The Uniformed Services Former Spouses’ Protection Act protects certain benefits for past spouses of military members. For example, under this law, exes can claim a portion of their former spouse’s commissary benefits, medical care and retirement pay.
Enacted in 1982, according to the Congressional Research Service, the USFSPA provides a degree of financial protection to former spouses of servicemembers. But there are certain limitations on what this act can and cannot provide for previous spouses.
What this act does
Under the USFSPA, the courts can divide military retired pay between the former spouse of the servicemember and the servicemember. In some circumstances, the government can give this payment directly to the former spouse.
Former spouses may be eligible to receive healthcare at certain treatment facilities run by the government because of the provisions in this act. They may also have access to commissaries and exchanges run by the military following the divorce process.
What this act does not do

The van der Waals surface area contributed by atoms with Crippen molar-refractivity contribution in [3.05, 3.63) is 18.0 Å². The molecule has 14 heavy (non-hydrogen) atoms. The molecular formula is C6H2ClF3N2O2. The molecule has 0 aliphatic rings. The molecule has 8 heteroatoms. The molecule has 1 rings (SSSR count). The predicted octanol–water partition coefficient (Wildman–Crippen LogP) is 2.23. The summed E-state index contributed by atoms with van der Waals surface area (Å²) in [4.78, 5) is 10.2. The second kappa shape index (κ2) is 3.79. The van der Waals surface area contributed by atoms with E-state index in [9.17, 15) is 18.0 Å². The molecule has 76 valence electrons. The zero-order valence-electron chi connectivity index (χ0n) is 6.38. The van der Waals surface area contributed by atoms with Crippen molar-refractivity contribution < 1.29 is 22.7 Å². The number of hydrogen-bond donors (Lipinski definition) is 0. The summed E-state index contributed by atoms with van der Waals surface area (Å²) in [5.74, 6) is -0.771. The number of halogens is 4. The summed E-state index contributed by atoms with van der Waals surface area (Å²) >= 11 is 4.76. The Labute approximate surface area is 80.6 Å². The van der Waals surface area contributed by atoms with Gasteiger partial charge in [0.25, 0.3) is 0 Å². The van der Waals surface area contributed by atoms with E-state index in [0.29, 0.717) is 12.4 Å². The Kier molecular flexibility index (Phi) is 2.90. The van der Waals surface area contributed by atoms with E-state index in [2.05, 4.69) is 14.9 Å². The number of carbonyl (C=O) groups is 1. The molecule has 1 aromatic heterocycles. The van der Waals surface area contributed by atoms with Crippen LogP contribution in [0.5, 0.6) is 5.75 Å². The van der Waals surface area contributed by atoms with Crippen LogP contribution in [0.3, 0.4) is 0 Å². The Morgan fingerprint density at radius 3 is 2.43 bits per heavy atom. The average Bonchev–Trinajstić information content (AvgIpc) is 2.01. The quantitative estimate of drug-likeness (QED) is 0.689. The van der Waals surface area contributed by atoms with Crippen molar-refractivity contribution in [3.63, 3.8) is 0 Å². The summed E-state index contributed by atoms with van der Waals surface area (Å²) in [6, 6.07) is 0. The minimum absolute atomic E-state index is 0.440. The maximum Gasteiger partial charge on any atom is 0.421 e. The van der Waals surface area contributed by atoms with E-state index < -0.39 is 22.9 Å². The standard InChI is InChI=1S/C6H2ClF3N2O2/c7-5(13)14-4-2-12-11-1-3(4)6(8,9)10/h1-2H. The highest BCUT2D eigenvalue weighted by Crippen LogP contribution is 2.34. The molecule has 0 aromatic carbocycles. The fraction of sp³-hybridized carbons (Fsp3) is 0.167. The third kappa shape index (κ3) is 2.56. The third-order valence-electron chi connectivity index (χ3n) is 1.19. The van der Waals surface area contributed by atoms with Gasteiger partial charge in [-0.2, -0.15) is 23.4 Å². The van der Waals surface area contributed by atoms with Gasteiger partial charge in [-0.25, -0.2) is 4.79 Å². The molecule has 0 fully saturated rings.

Although the USFSPA does allow the court to divide military pay, this is not a requirement during a military divorce, and the act does not establish a formula for the division of this pay. This act also does not establish prerequisites for the length of the marriage lasting during military service or put a required percentage of disposable retired pay the court can reward to a former military spouse.
The USFSPA mainly prevents the court system from viewing the military member’s retired pay as their sole property during the divorce process. This applies unless the court already has jurisdiction over the servicemember because of their prior consent, residence or other reason.